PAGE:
Alcohol Septal Ablation

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If you have hypertrophic cardiomyopathy (HCM), a genetic heart disorder that can make it harder for your heart to pump blood, your doctor may recommend treating your condition using alcohol septal ablation.


This catheter-based procedure uses a small amount of pure alcohol to destroy the abnormally thickened heart muscle — improving blood flow in and out of your heart.

Our Approach to Treating HCM Using Alcohol Septal Ablation

At Houston Methodist, our specialists are experts in the nonsurgical and surgical techniques required to treat HCM, including alcohol septal ablation. In fact, Houston Methodist was the first hospital in the U.S. to perform this procedure.


Leveraging their extensive expertise and state-of-the-art tools and imaging, our HCM experts offer exceptional care and outcomes.

How Alcohol Septal Ablation Is Performed

Doctors perform alcohol septal ablation in a special operating room called a cardiac catheterization laboratory, or cath lab.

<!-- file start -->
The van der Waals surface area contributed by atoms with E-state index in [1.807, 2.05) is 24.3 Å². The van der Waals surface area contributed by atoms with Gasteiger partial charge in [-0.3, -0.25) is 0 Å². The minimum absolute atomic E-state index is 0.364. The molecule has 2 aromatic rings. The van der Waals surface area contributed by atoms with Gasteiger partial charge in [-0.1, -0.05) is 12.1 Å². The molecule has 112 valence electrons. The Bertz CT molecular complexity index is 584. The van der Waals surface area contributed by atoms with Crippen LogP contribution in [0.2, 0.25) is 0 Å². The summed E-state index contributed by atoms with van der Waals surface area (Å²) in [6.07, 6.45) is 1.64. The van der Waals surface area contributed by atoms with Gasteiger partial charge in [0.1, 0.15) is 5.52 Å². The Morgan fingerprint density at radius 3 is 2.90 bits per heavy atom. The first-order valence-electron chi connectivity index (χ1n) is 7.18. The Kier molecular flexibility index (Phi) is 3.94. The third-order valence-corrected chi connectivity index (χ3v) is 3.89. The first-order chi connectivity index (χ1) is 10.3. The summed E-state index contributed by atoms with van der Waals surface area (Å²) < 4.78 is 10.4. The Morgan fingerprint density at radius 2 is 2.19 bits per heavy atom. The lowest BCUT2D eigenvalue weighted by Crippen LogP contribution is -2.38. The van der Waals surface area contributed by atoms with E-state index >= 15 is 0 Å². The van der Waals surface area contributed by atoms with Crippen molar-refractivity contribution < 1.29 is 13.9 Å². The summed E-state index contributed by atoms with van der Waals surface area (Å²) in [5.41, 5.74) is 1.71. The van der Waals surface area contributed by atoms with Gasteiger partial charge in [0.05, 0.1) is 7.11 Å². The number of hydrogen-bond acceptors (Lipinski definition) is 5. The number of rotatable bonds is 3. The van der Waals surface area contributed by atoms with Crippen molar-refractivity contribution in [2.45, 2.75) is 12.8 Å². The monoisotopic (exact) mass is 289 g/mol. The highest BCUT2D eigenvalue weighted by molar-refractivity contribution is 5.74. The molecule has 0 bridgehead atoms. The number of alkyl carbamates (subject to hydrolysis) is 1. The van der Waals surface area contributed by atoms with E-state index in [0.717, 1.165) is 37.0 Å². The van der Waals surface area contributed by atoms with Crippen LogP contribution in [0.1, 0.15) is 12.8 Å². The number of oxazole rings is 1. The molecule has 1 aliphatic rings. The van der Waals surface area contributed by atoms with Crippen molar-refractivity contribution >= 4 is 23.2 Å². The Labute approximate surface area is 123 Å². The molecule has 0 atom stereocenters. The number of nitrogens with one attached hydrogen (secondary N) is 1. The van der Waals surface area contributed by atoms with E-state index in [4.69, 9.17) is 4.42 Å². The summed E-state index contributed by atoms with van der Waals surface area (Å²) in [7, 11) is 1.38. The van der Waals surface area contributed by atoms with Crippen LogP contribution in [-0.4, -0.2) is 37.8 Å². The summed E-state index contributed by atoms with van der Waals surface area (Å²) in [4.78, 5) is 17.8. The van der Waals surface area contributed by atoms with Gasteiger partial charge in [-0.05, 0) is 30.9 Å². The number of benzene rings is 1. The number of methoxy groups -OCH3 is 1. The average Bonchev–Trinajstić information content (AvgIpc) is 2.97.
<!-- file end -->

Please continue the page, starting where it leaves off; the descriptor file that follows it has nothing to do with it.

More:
After receiving sedatives and local anesthetic, your doctor will make a small incision in your arm and groin and insert a catheter.


Guided by an imaging method called fluoroscopy, the catheter is then navigated to the small artery that nourishes the wall between your heart's two lower chambers (the interventricular septum). Then, your doctor will inject a small amount of pure alcohol into the artery, causing a very controlled amount of damage to the thickened part of the septum. A thinner layer of scar tissue replaces the damaged part of the septum, reducing the obstruction and improving blood flow.

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